When it comes to stocks and bonds, they may be fairly easy to price at times. This is mainly due to the fact that they make dividend or coupon payments to investors. Gold, on the other hand, is different and can be very difficult to price, since it doesn’t make any payments.
To look at where gold prices may be headed next, I look at a few factors including inflation and money supply, along with overall economic conditions and the level of uncertainty. When I do just that now, I continue to be optimistic towards the yellow metal.
As it stands, there’s a significant amount of noise that suggests the U.S. economy will experience deflation—a period when the prices of general goods decline. As a result, many investors don’t like the precious metal. It does tend to perform horribly during times of deflation.
Looking at the data, this may very well be the case. If you look at the monthly inflation data, it suggests that the U.S. economy, between August and November, witnessed deflation of roughly 0.4%.(1)
However, currently, major central banks around the world are busy printing money or are contemplating it. The Federal Reserve is the only central bank that’s trying to put the brakes on its easy monetary policy. This phenomenon will eventually catch up. Remember: the more of something there is, the lesser its value—it’s basic economics. As more money is printed now, it will be worth less in the future. That means it is highly likely we’ll see higher inflation.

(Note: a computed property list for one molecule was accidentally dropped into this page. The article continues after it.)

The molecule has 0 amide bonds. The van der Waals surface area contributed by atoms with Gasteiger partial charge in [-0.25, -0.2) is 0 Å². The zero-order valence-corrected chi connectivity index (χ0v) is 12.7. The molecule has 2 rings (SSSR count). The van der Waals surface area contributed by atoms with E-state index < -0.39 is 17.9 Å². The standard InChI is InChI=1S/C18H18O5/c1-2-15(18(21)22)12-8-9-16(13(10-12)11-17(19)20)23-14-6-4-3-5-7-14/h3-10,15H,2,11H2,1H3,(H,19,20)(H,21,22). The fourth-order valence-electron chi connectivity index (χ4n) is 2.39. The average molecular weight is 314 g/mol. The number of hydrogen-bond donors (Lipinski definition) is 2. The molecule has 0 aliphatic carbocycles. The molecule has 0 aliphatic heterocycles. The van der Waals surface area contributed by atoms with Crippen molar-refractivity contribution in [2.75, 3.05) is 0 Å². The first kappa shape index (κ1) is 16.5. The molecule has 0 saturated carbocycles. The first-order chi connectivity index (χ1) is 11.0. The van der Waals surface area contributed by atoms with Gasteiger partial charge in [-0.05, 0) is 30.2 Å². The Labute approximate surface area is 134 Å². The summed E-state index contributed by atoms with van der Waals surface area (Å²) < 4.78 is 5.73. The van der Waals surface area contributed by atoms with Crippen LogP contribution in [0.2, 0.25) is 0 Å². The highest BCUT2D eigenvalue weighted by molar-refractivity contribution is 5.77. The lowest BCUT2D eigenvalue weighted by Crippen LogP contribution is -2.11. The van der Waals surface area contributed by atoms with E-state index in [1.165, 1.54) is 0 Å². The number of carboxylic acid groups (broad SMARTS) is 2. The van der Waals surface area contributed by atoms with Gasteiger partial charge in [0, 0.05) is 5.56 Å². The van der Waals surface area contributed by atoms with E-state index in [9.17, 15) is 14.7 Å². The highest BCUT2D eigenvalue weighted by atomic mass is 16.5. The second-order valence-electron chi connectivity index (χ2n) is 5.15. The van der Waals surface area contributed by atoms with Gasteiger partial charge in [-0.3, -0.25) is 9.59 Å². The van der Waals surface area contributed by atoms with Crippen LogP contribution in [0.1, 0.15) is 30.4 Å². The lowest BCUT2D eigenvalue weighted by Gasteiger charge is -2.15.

Sadly, too often, investors forget one important fact about gold: it can be called the global currency. The yellow metal is used everywhere in the world as a hedge against inflation. Lucky for gold, central banks appear to be continuing with their easy monetary policies—at least in the near-term.
Global Economic Conditions and Uncertainty
The economic situation in the global economy is also destabilizing very quickly. As I have mentioned here before and what’s worth repeating is that the global economy is going the wrong way and a severe economic slowdown shouldn’t be ruled out. If only a few of the biggest economic hubs in the global economy suffer, the smaller ones will eventually follow suit, as they heavily rely on the larger economies.
At this instance, it seems the U.S. economy is the only economic hub that’s showing improvements. Economic data is getting better at home; however, other major economies, like China, the eurozone, and Japan, are struggling to grow. It is too early to provide any numbers, but it wouldn’t be surprising to me if the current projected rates for global growth are revised much lower. Economic activity is losing momentum very quickly.
When I look at the indicator that can provide us with an idea about where the global economy may be headed, it is suggesting a slowdown is becoming imminent.
With this said, there’s been an argument going around that says the growing U.S. economy may be able to hold the global economy strong.(2) But I disagree with this completely. Sure, the U.S. is a major player in the global economy, but on its own, it can only do so much.
Mark my words: if we continue to keep going at this pace, all of these problems in the global economy are going to create uncertainty. At the end of the day, this may be bad for the U.S. economy, but it’s great for gold, as the precious metal rises when uncertainty increases.
Gold Worth the Investment?
From my perspective, gold is at least worth a look. It may not pay-off as much in the short-term, but its long-term growth looks solid. Since the beginning of 2015, we have seen precious metal prices increase. This momentum can continue further into the year if the problems in the global economy continue and central banks keep on doing the same—printing money and hoping things will eventually get better.